(Photo credit: DXOMARK; for illustration only)
Uniformity of brightness and color is an issue. As seen in the illustrative photo below, the Pixel 6 (left) shows reddish and greenish areas that correspond to darker and lighter areas on its screen.
Brightness and color uniformity, from left to right: Google Pixel 6, Samsung Galaxy A52 5G, Apple iPhone 13
(Photo credit: DXOMARK; for illustration only)

Although a yellowish cast can be noticeable when looking at content outdoors, colors are accurate on the Pixel 6 under other conditions, including indoors (as illustrated below).

Indoor color, clockwise from left: Google Pixel 6, Samsung Galaxy A52 5G, Apple iPhone 13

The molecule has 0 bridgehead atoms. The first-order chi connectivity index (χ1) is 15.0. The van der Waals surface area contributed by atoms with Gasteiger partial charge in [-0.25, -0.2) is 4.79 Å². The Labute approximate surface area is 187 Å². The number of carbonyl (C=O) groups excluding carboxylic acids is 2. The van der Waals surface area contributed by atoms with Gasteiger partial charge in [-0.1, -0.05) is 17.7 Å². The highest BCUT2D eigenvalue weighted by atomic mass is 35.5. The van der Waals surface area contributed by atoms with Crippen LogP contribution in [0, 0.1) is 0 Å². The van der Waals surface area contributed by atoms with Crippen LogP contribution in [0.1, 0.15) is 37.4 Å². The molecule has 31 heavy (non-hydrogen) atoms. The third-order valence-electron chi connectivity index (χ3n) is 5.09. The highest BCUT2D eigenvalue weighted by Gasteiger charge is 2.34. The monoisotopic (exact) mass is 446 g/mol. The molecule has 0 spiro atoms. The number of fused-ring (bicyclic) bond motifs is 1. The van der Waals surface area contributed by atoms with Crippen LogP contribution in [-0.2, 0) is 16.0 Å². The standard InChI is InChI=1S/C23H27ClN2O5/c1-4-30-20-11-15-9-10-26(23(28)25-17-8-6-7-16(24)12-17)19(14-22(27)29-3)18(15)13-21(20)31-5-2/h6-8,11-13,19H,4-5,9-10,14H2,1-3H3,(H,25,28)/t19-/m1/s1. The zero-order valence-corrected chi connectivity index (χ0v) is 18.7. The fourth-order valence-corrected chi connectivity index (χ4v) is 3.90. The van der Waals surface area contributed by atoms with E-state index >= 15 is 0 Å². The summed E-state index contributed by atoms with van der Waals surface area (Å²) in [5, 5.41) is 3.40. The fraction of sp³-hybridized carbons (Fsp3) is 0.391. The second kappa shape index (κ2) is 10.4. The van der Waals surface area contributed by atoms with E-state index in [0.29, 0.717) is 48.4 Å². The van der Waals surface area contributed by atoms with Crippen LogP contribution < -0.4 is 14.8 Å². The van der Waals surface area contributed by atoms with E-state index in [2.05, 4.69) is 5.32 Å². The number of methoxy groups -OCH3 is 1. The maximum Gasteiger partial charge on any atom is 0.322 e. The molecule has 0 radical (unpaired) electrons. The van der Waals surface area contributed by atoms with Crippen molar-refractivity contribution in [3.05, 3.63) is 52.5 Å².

(Photo credit: DXOMARK; for illustration only)

The chart on the left shows the Google Pixel 6’s color fidelity in the P3 color space. The center of each circle in the chart is the target color; the further the tip of the arrow is outside of the circle, the more users will notice the difference between the color on the display and the original color of the source material. The scatter chart on the right shows how the Google device first alternates between blue and pink, then becomes green-blue as the viewing angle increases.

Google Pixel 6, color fidelity at 1000 lux in the P3 color space
Google Pixel 6, scatter graph of white point on angle

When viewed at an angle, as illustrated below, the Pixel 6 shows alternating pink and blue stripes that become more noticeable as the angle increases.

Google Pixel 6 color non-uniformity, on axis (left) and on angle (right).
(Photo credit: DXOMARK; for illustration only)